Mink Traps

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When choosing mink traps to use on your trapline you basically have two options, footholds and/or body grip traps, also known as conibear traps.

While they both work great for trapping mink, they each have their specific time and place on a trapline.

For example, if you're going to make a pocket set which is a common set used by many trappers, then a foothold trap is your best choice.

If you're going to make a bottom edge set where you place a trap along the undercut of a bank where a stream or river flows along the edge, then a conibear trap will work the best.

Mink have a reputation for being very difficult to trap.  

They're intelligent, travel long distances in search of food, and can seem very illusive at times.  

However, once you master a couple of basic sets and learn how to effectively identify mink habitat and sign, you'll soon find that trapping a mink is not really that hard.

Plus, as an extra bonus you can trap a lot of muskrats in your mink sets because they both travel along the same areas.

Mink Traps

As a general rule, any size trap that would work for a muskrat can be used for a mink.

Coil Spring Traps:

Although you can use a #1 long spring trap if the springs are in good shape, my favorite foothold trap for mink is the #1.5 coil spring.  

The coil spring is stronger, faster and easier to conceal when compared to the long spring making it a better choice when comparing the two.

Plus the traps are easy to carry when walking through the woods since they're more compact and they're heavier than the #1 long spring which helps to quickly drown the mink after it's caught.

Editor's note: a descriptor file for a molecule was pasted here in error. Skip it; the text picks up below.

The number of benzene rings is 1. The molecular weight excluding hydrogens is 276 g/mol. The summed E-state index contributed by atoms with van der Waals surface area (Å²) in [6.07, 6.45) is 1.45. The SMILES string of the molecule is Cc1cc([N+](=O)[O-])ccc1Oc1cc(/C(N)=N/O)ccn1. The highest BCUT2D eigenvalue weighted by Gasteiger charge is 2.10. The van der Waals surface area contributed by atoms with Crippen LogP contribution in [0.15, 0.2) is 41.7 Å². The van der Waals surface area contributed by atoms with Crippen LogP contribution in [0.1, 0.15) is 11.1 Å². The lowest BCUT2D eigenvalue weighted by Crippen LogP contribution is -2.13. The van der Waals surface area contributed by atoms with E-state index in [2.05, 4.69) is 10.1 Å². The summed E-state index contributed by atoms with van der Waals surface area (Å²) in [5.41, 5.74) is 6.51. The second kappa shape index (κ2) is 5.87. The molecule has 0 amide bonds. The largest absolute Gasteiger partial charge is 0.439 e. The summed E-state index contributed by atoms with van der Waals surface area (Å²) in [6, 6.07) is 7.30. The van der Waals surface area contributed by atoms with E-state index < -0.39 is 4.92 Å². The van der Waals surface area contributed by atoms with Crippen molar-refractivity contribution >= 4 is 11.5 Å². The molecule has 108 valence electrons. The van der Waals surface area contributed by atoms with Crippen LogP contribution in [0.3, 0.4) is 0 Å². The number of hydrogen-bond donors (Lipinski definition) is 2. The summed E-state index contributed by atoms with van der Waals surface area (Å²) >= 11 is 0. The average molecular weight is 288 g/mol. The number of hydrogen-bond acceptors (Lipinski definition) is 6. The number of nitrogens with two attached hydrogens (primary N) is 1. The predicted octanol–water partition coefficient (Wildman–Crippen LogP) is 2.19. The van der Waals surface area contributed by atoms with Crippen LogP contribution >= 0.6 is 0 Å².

The picture below shows a common pocket set used for mink and muskrat using the #1.5 coil spring trap.

If you're serious about trapping mink and muskrat, add a handful of #1.5 coil springs to your collection.....you'll be happy you did.

Conibear Traps: 

Using a 110 or even a 160 conibear trap, also called a body grip trap, is another very effective trap for both mink and muskrat.  

They're commonly used to make blind sets or trail sets when bait or lure is not used.  

A small mink trail found in the tall grass or a "pinch point" where a steep bank meets with the waterline are both great spots to use a 110 conibear for mink.

You can also use a 110 conibear to make a crossover set which is basically a small trail a mink or muskrat uses to connect two small marshes, or bodies of water.  

When used with a brick that has a small clip attached to the top, it's a quick and easy set to construct and you can place them virtually anywhere.

The picture below shows a dyed 110 conibear trap attached to a small brick using the clip.

To make the set simply burry the brick in the mud and you have a strong, sturdy set.

The brick prevents the animal from dragging your trap away since the trap chain is secured to the brick.  

The above picture shows a completed crossover set for mink and muskrats.

Mink Traps - Overall

If you're interested in trapping mink, add some #1.5 coil spring traps and 110 conibears to your trap supply.

These mink traps are relatively inexpensive, easy to carry, and most importantly they work great!